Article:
The Welsh Assembly's presiding officer Lord Dafydd Elis-Thomas has defended school reorganisation and closure plans for his constituency.
Angry parents are fighting the council's proposals
Gwynedd Council is continuing with its proposals to close 29 schools and open eight new ones despite opposition.
Angry parents who believe the changes could signal the death-knell for communities have lobbied councillors and staged protests against the plans.
But Lord Elis-Thomas said the council's actions were "necessary".
Speaking on BBC Wales' Politics Show he said school reorganisation was a "national issue".
Lord Elis-Thomas, the assembly member for Dwyfor Meirionnydd, said parents' fears were not irrational, but there were "two-sides" to the argument, and that the determining factor had to be educational needs.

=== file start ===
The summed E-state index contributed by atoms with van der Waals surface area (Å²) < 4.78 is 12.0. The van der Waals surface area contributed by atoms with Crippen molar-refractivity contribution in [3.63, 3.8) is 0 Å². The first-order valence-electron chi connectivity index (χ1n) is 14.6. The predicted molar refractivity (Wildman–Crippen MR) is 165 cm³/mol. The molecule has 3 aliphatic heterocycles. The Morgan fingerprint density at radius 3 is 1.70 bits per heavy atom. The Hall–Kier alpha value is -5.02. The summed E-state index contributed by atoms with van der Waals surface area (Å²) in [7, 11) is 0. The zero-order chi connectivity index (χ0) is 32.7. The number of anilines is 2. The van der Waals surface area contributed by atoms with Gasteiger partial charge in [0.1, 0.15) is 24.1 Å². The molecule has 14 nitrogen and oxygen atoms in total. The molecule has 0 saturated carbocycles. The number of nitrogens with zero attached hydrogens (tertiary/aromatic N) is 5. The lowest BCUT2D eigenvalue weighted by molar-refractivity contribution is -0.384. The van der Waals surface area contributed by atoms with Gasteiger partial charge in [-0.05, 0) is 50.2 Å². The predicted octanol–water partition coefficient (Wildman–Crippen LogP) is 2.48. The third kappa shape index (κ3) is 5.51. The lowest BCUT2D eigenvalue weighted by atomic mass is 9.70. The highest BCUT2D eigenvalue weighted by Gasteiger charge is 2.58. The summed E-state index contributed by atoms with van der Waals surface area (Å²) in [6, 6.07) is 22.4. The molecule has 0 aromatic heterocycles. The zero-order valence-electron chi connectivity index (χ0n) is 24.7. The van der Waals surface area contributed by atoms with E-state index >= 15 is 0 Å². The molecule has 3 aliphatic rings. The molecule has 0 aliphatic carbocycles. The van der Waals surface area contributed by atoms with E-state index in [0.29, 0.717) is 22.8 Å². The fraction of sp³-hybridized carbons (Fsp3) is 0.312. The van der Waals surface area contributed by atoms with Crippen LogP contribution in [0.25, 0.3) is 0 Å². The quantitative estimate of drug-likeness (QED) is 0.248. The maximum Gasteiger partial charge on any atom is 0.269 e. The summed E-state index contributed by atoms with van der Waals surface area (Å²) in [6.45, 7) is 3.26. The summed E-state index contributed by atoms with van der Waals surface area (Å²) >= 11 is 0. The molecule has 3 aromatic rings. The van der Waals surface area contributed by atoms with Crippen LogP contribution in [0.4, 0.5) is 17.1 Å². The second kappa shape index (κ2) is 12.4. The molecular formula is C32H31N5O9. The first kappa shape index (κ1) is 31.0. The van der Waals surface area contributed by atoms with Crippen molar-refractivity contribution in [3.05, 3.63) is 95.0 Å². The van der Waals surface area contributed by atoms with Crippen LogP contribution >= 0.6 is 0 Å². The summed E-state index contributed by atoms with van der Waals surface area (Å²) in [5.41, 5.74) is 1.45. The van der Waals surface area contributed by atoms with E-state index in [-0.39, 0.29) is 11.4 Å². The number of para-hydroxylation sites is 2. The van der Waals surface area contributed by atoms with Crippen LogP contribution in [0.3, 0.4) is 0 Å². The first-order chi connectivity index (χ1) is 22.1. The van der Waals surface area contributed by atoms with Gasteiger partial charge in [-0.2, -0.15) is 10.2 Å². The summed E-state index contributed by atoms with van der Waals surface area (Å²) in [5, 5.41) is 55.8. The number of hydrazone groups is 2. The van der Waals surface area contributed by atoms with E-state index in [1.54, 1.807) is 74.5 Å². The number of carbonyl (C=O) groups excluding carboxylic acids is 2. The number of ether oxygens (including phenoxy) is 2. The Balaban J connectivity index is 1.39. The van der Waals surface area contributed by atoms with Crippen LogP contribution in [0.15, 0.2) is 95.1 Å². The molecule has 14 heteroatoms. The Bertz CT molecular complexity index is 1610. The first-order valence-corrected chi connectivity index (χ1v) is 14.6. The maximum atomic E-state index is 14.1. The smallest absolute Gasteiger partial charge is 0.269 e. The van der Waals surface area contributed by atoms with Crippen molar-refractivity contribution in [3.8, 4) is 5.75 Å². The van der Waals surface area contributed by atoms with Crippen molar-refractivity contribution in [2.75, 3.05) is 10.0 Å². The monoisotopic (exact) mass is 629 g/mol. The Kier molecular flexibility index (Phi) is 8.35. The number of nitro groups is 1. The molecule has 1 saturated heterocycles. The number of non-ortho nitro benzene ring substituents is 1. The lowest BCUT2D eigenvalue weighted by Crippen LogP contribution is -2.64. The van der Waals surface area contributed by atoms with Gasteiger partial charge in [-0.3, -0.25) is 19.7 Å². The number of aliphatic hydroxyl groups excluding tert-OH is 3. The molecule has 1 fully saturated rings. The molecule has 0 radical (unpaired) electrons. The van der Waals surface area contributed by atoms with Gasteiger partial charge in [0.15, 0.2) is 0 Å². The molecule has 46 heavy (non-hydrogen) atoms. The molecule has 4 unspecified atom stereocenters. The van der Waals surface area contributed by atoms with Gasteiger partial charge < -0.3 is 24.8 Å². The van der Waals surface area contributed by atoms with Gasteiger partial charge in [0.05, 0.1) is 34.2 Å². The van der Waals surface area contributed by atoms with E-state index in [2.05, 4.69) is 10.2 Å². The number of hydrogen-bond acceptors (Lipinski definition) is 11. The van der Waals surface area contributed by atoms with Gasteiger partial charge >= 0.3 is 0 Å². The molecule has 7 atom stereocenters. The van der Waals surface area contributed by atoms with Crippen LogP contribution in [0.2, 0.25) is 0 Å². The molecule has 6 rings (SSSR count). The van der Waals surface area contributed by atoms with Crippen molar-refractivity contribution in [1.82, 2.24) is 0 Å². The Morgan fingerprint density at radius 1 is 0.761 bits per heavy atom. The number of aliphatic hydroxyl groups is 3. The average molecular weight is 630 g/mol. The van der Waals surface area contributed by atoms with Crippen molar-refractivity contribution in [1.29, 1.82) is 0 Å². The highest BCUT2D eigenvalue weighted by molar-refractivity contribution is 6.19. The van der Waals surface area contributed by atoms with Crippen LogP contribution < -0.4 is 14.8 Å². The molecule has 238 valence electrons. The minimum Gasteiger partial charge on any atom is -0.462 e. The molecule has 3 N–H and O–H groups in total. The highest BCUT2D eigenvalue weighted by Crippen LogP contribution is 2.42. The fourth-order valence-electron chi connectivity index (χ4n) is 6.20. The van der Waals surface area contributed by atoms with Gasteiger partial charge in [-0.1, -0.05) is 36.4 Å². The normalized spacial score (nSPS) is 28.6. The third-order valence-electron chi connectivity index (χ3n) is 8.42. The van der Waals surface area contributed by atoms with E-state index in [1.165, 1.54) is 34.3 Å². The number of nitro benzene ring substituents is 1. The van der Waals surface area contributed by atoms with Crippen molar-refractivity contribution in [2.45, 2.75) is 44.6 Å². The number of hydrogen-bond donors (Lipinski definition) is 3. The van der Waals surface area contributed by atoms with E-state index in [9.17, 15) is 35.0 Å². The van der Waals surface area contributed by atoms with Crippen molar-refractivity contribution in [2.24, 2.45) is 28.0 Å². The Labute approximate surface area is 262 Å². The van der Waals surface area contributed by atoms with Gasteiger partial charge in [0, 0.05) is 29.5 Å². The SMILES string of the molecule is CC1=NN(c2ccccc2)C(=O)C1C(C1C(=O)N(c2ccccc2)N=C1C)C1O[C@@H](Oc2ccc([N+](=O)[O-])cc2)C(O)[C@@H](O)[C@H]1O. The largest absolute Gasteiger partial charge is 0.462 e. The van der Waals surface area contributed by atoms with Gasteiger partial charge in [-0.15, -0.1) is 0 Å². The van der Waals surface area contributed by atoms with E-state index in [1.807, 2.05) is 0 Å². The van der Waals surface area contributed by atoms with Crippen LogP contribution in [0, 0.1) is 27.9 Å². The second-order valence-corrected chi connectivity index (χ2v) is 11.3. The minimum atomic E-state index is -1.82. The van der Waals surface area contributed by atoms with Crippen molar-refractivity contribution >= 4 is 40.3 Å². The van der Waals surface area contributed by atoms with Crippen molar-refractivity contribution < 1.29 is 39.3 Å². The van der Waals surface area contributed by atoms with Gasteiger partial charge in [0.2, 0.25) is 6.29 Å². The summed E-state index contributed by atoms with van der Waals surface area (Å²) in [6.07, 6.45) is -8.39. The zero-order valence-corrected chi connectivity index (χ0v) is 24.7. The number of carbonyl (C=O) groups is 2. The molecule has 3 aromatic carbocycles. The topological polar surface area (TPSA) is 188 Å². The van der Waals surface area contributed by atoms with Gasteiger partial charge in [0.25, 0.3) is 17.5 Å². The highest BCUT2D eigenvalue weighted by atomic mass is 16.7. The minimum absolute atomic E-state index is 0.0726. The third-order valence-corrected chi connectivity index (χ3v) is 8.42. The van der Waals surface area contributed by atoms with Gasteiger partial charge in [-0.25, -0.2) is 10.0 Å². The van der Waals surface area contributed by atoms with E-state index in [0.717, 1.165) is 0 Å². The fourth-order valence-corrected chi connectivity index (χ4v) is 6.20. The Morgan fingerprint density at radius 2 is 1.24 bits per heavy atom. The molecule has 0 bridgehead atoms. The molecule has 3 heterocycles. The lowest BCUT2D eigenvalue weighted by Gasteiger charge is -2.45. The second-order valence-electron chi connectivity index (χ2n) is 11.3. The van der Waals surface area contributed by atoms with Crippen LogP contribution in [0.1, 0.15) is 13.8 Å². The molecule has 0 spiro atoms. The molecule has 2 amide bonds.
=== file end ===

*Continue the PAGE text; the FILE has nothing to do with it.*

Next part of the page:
He said: "Every pupil in Wales should be able to have a fair amount of money spent on his or her education. That's the priority.
"Schools are located where they are for historical reasons. Communities change, and that's what's happening now.
"I think we need buildings that are fit for purpose for the 21st Century, so that all these exciting aspects of school curriculum can be taught in sustainable buildings.
"This is part of a national agenda which we all have to respond to," he added.
About 300 parents turned out when the school reorganisation plan was discussed by Gwynedd's scrutiny committee in October.
Last Monday parents from closure-threatened Llanystumdwy school lobbied a meeting of Gwynedd council's Dwyfor area planning committee.
Meanwhile, a petition with more than 2,000 signatures against plans to close six Powys primary schools was handed in at the Senedd in Cardiff.
But Gwynedd council leader Richard Parry Hughes has said the authority was confident the plans would "deliver a new county-wide primary school model capable of meeting the needs of Gwynedd's primary children and individual communities in the 21st Century".